We in New Zealand can thank our lucky stars that the pests we have to deal with in our vineyards are limited to birds, rabbits and grass grubs. Spare a thought for our counterparts in Canada.
No pea weevils have been detected in 25 trap crops planted in the 2018-19 season.
“This is great news for growers, who took a big financial hit to eradicate this insect pest from New Zealand,” says Federated Farmers arable chair Karen Williams.
However, she is keen to dispel the impression given by some media coverage that the ban is lifted.
The Pea Weevil Governance Group, with representatives from MPI, Feds, growers and others will meet late March to decide on future response options. The ban may remain for at least another year.
The weevil, whose larvae eat the inside of growing peas, was discovered in the district in 2016. Growing peas either commercially or by home gardeners was then banned in all Wairarapa south of Pahiatua, to eradicate the pest by denying it its habitat.
Williams, who used to grow 30-40ha of peas near Carterton and originally joined the governance group as a grower representative, said some farmers were sceptical of the ban at the time.
Peas, pea seed, pea straw and pea offal had gone all round the country during that harvesting season. Wairarapa growers feared they would be unfairly penalised if they were hit by a ban, which would then have proved worthless had the weevil popped up elsewhere, she explained.
“As time has gone on, no pea weevil has been found anywhere else around the country, which is pretty exciting news and it reaffirmed that we made the right decision to put a regional growing ban on and take the pain for a few years,” Williams says.
Traps in 25 small pea plots around the region caught 1700 weevils in the 2017-18 season but just 15 in the 2018-19 season in two traps located close to each other in an acknowledged “hot spot” just east of Masterton; no weevils have been found in the current season.
Williams says MPI’s technical advice was that it would like two years of “area freedom” with no weevils detected before it lifts the ban. That raises the possibility of keeping the ban around the hot spot, but lifting it for the rest of the region. That had yet to be debated, she said.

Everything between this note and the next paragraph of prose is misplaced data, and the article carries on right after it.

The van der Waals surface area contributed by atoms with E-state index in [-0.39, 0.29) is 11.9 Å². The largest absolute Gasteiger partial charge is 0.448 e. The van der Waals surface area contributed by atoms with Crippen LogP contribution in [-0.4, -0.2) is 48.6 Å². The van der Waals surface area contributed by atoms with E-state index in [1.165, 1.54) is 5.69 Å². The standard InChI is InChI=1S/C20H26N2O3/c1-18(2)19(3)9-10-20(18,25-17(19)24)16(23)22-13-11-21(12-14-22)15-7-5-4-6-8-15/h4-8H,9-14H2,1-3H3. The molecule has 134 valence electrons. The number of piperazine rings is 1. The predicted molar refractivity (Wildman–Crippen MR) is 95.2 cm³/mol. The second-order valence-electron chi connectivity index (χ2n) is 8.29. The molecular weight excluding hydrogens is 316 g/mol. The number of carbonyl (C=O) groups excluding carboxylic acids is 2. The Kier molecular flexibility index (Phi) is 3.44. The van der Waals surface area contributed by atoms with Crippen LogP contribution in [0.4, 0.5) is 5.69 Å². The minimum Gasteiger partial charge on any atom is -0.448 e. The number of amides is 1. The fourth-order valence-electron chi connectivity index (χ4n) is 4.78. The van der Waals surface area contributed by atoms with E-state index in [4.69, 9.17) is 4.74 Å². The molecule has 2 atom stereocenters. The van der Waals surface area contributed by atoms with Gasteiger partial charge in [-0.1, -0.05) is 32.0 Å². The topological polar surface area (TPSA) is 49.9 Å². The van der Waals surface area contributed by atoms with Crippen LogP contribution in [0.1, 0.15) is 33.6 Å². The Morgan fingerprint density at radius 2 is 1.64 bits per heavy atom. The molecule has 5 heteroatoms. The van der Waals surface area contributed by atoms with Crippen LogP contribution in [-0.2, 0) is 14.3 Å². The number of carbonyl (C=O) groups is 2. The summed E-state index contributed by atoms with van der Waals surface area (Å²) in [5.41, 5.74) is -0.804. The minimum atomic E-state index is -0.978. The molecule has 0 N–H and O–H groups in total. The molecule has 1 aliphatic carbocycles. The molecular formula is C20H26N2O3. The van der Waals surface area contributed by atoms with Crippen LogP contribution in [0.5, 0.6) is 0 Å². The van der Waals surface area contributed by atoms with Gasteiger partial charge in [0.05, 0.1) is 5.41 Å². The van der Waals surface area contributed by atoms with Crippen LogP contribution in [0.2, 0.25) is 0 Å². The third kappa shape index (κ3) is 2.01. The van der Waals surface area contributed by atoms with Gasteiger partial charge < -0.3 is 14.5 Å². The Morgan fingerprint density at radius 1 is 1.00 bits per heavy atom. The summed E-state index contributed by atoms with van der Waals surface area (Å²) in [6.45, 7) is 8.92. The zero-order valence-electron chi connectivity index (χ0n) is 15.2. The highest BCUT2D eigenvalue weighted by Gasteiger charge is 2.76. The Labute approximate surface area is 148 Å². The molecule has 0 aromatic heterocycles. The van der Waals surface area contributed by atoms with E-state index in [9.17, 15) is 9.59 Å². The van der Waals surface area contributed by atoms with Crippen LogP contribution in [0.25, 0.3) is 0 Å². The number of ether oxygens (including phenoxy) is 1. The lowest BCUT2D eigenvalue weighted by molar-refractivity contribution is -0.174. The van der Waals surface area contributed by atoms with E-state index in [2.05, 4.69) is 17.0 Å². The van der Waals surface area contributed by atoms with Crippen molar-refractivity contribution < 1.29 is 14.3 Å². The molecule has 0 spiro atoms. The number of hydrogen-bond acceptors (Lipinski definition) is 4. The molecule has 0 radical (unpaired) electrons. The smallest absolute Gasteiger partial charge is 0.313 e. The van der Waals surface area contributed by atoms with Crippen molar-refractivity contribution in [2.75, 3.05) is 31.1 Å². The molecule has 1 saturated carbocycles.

“Can we keep the rules there and lift them somewhere else or does that practically not work with contractors moving in and out of zones that are and zones that aren’t?” Williams asks.
“I hope to have a robust discussion with the governance group about whether a partial lifting of the controlled area notice may be practical or whether a further 12 months full regional ban is necessary.”
However, farmers around the Masterton hot-spot have already told her that if the ban were lifted in the south other growers would get in first and they may miss out on future pea contracts.
Williams says the eradication effort had been stressful.
The group had worked very hard with MPI to get certainty about supporting growers affected by the ban, firstly in compensation, because the Biosecurity Act only allows for compensation for crops destroyed, not for crops not able to be planted.
They had adopted an ex gratia payment approach but there were “a lot of conversations” on the difference in value between alternative crops and what peas would have paid.
MPI had also come up with funding from the Sustainable Land Management and Climate Change (SLMACC) Research Programme to look at alternatives such as oil crops, legumes and bee fodder crops. That had varying success but finding markets for alternative crops is a challenge.
The group also had “limited success” in encouraging seed companies to offer growers alternatives to peas.